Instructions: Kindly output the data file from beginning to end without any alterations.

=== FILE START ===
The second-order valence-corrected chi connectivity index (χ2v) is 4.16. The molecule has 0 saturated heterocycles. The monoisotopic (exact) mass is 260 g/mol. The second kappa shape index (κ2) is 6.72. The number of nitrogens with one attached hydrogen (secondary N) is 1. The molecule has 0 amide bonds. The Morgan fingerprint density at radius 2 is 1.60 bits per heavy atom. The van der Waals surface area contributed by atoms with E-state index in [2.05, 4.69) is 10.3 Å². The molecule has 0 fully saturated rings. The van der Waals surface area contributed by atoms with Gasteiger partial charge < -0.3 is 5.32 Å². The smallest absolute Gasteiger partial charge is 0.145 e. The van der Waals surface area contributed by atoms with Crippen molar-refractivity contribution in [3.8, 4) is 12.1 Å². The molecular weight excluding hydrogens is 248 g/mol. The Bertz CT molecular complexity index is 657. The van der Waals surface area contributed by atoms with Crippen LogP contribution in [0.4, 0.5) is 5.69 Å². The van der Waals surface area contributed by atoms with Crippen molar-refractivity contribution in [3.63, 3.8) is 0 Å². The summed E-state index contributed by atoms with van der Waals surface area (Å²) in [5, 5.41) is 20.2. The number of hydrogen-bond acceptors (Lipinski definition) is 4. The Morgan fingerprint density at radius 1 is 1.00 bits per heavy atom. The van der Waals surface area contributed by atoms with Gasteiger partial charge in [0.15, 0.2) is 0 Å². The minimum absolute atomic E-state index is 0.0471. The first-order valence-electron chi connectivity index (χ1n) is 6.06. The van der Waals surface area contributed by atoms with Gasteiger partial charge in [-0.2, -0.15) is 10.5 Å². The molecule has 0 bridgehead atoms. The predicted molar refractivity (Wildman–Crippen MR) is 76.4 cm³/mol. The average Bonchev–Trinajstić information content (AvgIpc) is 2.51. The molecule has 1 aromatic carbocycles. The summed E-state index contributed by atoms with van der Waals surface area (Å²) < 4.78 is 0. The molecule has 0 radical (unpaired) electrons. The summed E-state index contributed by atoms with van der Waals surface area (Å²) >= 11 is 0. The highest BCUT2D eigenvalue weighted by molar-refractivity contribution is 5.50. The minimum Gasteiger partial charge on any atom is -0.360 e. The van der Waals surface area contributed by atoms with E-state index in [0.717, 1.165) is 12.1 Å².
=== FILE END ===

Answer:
The second-order valence-corrected chi connectivity index (χ2v) is 4.16. The molecule has 0 saturated heterocycles. The monoisotopic (exact) mass is 260 g/mol. The second kappa shape index (κ2) is 6.72. The number of nitrogens with one attached hydrogen (secondary N) is 1. The molecule has 0 amide bonds. The Morgan fingerprint density at radius 2 is 1.60 bits per heavy atom. The van der Waals surface area contributed by atoms with E-state index in [2.05, 4.69) is 10.3 Å². The molecule has 0 fully saturated rings. The van der Waals surface area contributed by atoms with Gasteiger partial charge < -0.3 is 5.32 Å². The smallest absolute Gasteiger partial charge is 0.145 e. The van der Waals surface area contributed by atoms with Crippen molar-refractivity contribution in [3.8, 4) is 12.1 Å². The molecular weight excluding hydrogens is 248 g/mol. The Bertz CT molecular complexity index is 657. The van der Waals surface area contributed by atoms with Crippen LogP contribution in [0.4, 0.5) is 5.69 Å². The van der Waals surface area contributed by atoms with Crippen molar-refractivity contribution in [3.63, 3.8) is 0 Å². The summed E-state index contributed by atoms with van der Waals surface area (Å²) in [5, 5.41) is 20.2. The number of hydrogen-bond acceptors (Lipinski definition) is 4. The Morgan fingerprint density at radius 1 is 1.00 bits per heavy atom. The van der Waals surface area contributed by atoms with Gasteiger partial charge in [0.15, 0.2) is 0 Å². The minimum absolute atomic E-state index is 0.0471. The first-order valence-electron chi connectivity index (χ1n) is 6.06. The van der Waals surface area contributed by atoms with Gasteiger partial charge in [-0.2, -0.15) is 10.5 Å². The molecule has 0 bridgehead atoms. The predicted molar refractivity (Wildman–Crippen MR) is 76.4 cm³/mol. The average Bonchev–Trinajstić information content (AvgIpc) is 2.51. The molecule has 1 aromatic carbocycles. The summed E-state index contributed by atoms with van der Waals surface area (Å²) < 4.78 is 0. The molecule has 0 radical (unpaired) electrons. The summed E-state index contributed by atoms with van der Waals surface area (Å²) >= 11 is 0. The highest BCUT2D eigenvalue weighted by molar-refractivity contribution is 5.50. The minimum Gasteiger partial charge on any atom is -0.360 e. The van der Waals surface area contributed by atoms with E-state index in [0.717, 1.165) is 12.1 Å².